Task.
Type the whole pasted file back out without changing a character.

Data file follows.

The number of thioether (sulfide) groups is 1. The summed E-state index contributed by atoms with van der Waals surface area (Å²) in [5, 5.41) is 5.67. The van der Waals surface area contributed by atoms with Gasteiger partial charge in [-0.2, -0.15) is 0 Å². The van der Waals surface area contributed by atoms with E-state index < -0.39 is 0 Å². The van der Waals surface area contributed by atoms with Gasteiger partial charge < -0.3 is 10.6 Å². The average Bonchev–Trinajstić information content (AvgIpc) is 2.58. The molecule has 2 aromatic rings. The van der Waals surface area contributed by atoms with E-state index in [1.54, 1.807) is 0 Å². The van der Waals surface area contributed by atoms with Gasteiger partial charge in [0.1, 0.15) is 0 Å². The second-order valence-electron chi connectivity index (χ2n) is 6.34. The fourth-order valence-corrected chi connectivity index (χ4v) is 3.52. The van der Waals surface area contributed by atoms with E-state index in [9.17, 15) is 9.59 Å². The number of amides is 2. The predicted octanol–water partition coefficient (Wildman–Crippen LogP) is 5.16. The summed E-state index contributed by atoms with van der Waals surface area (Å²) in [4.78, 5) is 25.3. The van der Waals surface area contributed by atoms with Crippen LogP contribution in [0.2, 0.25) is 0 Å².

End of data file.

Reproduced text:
The number of thioether (sulfide) groups is 1. The summed E-state index contributed by atoms with van der Waals surface area (Å²) in [5, 5.41) is 5.67. The van der Waals surface area contributed by atoms with Gasteiger partial charge in [-0.2, -0.15) is 0 Å². The van der Waals surface area contributed by atoms with E-state index < -0.39 is 0 Å². The van der Waals surface area contributed by atoms with Gasteiger partial charge < -0.3 is 10.6 Å². The average Bonchev–Trinajstić information content (AvgIpc) is 2.58. The molecule has 2 aromatic rings. The van der Waals surface area contributed by atoms with E-state index in [1.54, 1.807) is 0 Å². The van der Waals surface area contributed by atoms with Gasteiger partial charge in [0.1, 0.15) is 0 Å². The second-order valence-electron chi connectivity index (χ2n) is 6.34. The fourth-order valence-corrected chi connectivity index (χ4v) is 3.52. The van der Waals surface area contributed by atoms with E-state index in [9.17, 15) is 9.59 Å². The number of amides is 2. The predicted octanol–water partition coefficient (Wildman–Crippen LogP) is 5.16. The summed E-state index contributed by atoms with van der Waals surface area (Å²) in [4.78, 5) is 25.3. The van der Waals surface area contributed by atoms with Crippen LogP contribution in [0.2, 0.25) is 0 Å².